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Research Papers

Dynamic Behavior of Finite Coupled Mindlin Plates With a Blocking Mass

[+] Author and Article Information
XianZhong Wang

Key Laboratory of High Performance Ship
Technology of Ministry of Education;
Departments of Naval Architecture,
Ocean and Structural Engineering,
School of Transportation,
Wuhan University of Technology,
Hubei 430063, China
e-mails: xianzhongwang00@gmail.com;
xianzhongwang00@163.com

Contributed by the Technical Committee on Vibration and Sound of ASME for publication in the JOURNAL OF VIBRATION AND ACOUSTICS. Manuscript received October 20, 2015; final manuscript received July 6, 2016; published online August 16, 2016. Assoc. Editor: Nicole Kessissoglou.

J. Vib. Acoust 138(6), 061008 (Aug 16, 2016) (10 pages) Paper No: VIB-15-1448; doi: 10.1115/1.4034251 History: Received October 20, 2015; Revised July 06, 2016

A power flow analysis of finite coupled Mindlin plates with a blocking mass at the junction of the coupled plates is investigated using the method of reverberation-ray matrix (MRRM). An exact solution is derived by the plate equations of motion to satisfy the boundary condition. The wave amplitude coefficients are obtained from the continuity conditions at driving force locations, and the line junction of two plates connected at an arbitrary angle. The blocking mass located at the junction of the two plates is modeled as a Timoshenko beam. The dynamic responses of the finite coupled Mindlin plates are verified by comparing with finite element method (FEM) results. The effects of the connected angles, blocking mass, and structural damping on the input power and transmitted power are calculated and analyzed. Numerical simulations of the finite coupled Mindlin plates with a blocking mass show that the present method can predict the dynamic behavior.

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Figures

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Fig. 1

Schematic diagram of the coupled Mindlin plates with a beam at the junction

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Fig. 2

Dual local coordinates of coupled plates

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Fig. 3

Comparisons of displacement vector of finite coupled Mindlin plates: (a) the real part of the transverse displacement at position I, γ = π; (b) the imaginary part of the transverse displacement at position I, γ = π; (c) the real part of the angular displacement at position I, γ = π; (d) the imaginary part of the angular displacement at position I, γ = π; (e) the real part of the transverse displacement at position II, γ = π/2; (f) the imaginary part of the transverse displacement at position II, γ = π/2; (g) the real part of the angular displacement at position II, γ = π/2; (h) the imaginary part of the angular displacement at position II, γ = π/2; (i) the real part of in-plane displacement u at position III, γ = π/2; and (j) the imaginary part of in-plane displacement u at position III, γ = π/2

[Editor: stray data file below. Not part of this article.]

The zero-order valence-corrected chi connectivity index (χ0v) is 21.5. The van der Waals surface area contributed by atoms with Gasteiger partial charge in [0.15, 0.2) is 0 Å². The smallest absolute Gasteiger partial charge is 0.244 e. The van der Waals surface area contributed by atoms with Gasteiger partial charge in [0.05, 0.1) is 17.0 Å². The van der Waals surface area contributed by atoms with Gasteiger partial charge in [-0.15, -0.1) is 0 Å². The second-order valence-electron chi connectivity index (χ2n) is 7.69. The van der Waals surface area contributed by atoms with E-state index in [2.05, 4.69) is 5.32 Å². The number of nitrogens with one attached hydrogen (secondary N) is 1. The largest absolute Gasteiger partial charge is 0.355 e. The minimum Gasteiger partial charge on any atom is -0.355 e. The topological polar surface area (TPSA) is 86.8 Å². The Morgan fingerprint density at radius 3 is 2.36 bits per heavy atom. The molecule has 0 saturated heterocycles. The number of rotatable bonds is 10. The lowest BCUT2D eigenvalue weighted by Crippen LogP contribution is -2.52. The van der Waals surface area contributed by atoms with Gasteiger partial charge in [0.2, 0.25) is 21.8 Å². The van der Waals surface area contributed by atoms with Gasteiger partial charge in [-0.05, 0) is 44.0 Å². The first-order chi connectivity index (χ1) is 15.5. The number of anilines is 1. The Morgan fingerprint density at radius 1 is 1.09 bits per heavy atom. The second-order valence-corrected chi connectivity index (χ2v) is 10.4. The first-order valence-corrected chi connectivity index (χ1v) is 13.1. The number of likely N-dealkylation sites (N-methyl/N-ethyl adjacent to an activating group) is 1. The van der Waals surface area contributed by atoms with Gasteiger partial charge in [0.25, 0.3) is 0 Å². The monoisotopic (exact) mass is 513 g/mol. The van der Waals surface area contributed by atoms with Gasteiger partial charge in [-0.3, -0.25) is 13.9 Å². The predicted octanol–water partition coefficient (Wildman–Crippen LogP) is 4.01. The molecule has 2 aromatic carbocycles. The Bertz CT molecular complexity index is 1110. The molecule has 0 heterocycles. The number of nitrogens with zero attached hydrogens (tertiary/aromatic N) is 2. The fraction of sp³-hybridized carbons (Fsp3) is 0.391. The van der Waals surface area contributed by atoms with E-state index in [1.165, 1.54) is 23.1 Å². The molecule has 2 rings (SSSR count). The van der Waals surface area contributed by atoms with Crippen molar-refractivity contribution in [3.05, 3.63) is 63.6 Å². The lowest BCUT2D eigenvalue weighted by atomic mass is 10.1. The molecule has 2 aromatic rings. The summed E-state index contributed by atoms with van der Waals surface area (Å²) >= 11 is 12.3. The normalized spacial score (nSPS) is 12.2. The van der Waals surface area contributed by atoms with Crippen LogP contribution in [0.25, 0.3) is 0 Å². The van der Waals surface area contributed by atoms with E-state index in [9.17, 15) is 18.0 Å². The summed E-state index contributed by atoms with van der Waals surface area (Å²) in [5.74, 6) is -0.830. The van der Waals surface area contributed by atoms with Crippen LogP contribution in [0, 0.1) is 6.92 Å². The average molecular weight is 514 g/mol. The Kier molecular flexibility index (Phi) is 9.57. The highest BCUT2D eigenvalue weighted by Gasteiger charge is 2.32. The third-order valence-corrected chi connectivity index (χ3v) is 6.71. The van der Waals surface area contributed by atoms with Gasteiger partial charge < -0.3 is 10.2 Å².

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Fig. 4

Vibration responses distribution of finite coupled plates (γ = π) calculated by the present method: (a) f = 66 Hz, (b) f = 78 Hz, and (c) f = 115 Hz

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Fig. 5

Vibration responses distribution of finite coupled plates (γ = π) calculated by FEM: (a) f = 66.13 Hz, (b) f = 78.16 Hz, and (c) f = 114.28 Hz

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Fig. 6

Vibration responses distribution of finite coupled plates (γ = π/2) calculated by the present method: (a) f = 76 Hz, (b) f = 153 Hz, and (c) f = 254 Hz

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Fig. 7

Vibration responses distribution of finite coupled plates (γ = π/2) calculated by FEM: (a) f = 76.15 Hz, (b) f = 153.31 Hz, and (c) f = 253.51 Hz

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Fig. 8

The comparison of power flow with Ref. [5] and the present method

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Fig. 9

The comparison of power flow with different connected angles: (a) input power, (b)power transmitted across xHJ= 0, (c) power transmitted across xJK= 0, and (d) power transmitted across xJK= 0.25

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Fig. 10

The comparison of power flow of finite coupled plates (γ = π/2) with different blocking masses: (a) input power, (b) power transmitted across xHJ= 0, (c) power transmitted across xJK= 0, and (d) power transmitted across xJK= 0.25

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Fig. 11

The comparison of power flow of finite coupled plates (γ = π) with different blockingmasses: (a) input power, (b) power transmitted across xHJ= 0, (c) power transmitted acrossxJK= 0, and (d) power transmitted across xJK= 0.25

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Fig. 12

The comparison of the structure power including (a) γ = π/4, low-frequency range; (b) γ = π/4, high-frequency range; (c) γ = π/2, low-frequency range; (d) γ = π/2, high-frequency range; (e) γ = 3π/4, low-frequency range; (f) γ = 3π/4, high-frequency range; (g) γ = π, low-frequency range; and (h) γ = π, high-frequency range

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